Several recent papers have suggested that the cosmological constant Lambda directly influences the gravitational deflection of light. We place this problem in a cosmological context, deriving an expression for the linear potentials which control the cosmological bending of light, finding that it has no explicit dependence on the cosmological constant. To explore the physical origins of the apparent Lambda-dependent potential that appears in the static Kottler metric, we highlight the two classical effects which lead to the aberration of light. The first relates to the observer's motion relative to the source, and encapsulates the familiar concept of angular diameter distance. The second term, which has proved to be the source of debate, arises from cosmic acceleration, but is rarely considered since it vanishes for photons with radial motion. This apparent form of light bending gives the appearance of curved geodesics even within a flat and homogeneous universe. However, this cannot be construed as a real lensing effect, since its value depends on the observer's frame of reference. Our conclusion is thus that standard results for gravitational lensing in a universe containing Lambda do not require modification, with any influence of Lambda being restricted to negligible high-order terms.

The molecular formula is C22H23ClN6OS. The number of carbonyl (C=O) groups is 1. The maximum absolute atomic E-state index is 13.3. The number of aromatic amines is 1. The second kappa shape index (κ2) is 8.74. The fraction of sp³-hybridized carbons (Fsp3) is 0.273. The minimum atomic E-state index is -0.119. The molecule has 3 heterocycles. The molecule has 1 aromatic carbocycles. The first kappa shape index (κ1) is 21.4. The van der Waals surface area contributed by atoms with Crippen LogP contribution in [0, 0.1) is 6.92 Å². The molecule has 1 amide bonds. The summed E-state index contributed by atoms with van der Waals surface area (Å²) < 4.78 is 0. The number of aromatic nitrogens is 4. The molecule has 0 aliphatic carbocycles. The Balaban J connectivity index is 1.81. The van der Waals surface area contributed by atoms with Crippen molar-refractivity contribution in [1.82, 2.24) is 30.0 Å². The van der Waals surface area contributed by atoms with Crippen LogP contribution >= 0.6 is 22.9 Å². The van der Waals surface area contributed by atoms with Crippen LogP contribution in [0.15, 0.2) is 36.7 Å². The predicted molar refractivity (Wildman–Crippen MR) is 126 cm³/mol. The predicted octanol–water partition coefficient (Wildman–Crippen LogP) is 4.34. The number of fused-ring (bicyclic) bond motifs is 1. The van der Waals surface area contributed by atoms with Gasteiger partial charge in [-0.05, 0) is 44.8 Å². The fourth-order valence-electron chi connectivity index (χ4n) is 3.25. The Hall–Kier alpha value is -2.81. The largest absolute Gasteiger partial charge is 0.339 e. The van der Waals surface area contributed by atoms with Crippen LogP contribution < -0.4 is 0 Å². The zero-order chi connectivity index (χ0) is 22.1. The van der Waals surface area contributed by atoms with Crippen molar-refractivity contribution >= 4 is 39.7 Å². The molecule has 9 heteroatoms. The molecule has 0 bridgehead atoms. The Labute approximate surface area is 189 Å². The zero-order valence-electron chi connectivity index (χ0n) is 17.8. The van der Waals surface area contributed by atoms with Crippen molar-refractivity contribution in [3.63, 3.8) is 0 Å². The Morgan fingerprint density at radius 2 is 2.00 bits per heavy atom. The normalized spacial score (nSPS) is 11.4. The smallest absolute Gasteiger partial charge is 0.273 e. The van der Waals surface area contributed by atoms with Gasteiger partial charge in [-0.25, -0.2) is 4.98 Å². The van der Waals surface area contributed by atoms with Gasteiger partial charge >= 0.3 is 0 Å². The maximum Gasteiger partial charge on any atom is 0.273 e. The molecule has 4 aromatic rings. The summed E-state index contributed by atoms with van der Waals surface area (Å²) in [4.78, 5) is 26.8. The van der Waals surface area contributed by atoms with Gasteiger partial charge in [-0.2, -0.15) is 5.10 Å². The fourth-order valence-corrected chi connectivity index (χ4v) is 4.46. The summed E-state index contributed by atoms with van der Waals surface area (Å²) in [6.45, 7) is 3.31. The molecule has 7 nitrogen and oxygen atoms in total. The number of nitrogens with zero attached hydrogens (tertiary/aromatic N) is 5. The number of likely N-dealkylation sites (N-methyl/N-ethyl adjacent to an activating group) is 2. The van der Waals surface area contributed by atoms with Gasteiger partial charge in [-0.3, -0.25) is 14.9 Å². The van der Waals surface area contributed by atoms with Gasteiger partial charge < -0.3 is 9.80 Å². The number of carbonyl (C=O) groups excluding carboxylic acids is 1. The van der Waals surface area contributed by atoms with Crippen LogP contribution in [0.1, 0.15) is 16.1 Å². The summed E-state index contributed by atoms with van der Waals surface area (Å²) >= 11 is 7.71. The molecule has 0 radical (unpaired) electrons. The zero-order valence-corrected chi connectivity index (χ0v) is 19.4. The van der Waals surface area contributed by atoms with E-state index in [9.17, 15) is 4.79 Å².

- gravitational lensing
- cosmology: theory